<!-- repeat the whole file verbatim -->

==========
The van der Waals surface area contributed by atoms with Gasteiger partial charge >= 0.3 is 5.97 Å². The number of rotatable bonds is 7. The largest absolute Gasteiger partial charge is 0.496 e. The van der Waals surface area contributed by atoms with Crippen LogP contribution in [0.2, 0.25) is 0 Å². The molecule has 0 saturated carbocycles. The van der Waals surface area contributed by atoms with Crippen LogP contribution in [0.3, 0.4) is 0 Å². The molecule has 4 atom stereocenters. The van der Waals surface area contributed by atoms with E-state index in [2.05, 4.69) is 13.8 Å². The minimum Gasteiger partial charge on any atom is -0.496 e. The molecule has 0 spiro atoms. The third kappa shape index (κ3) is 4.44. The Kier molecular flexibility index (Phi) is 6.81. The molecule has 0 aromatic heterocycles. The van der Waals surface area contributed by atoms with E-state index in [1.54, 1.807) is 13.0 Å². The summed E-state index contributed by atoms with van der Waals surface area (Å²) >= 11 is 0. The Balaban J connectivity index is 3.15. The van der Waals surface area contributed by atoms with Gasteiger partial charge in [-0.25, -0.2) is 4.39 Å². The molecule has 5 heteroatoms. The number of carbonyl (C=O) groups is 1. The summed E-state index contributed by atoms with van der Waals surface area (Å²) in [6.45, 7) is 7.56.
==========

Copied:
The van der Waals surface area contributed by atoms with Gasteiger partial charge >= 0.3 is 5.97 Å². The number of rotatable bonds is 7. The largest absolute Gasteiger partial charge is 0.496 e. The van der Waals surface area contributed by atoms with Crippen LogP contribution in [0.2, 0.25) is 0 Å². The molecule has 0 saturated carbocycles. The van der Waals surface area contributed by atoms with Crippen LogP contribution in [0.3, 0.4) is 0 Å². The molecule has 4 atom stereocenters. The van der Waals surface area contributed by atoms with E-state index in [2.05, 4.69) is 13.8 Å². The minimum Gasteiger partial charge on any atom is -0.496 e. The molecule has 0 spiro atoms. The third kappa shape index (κ3) is 4.44. The Kier molecular flexibility index (Phi) is 6.81. The molecule has 0 aromatic heterocycles. The van der Waals surface area contributed by atoms with E-state index in [1.54, 1.807) is 13.0 Å². The summed E-state index contributed by atoms with van der Waals surface area (Å²) >= 11 is 0. The Balaban J connectivity index is 3.15. The van der Waals surface area contributed by atoms with Gasteiger partial charge in [-0.25, -0.2) is 4.39 Å². The molecule has 5 heteroatoms. The number of carbonyl (C=O) groups is 1. The summed E-state index contributed by atoms with van der Waals surface area (Å²) in [6.45, 7) is 7.56.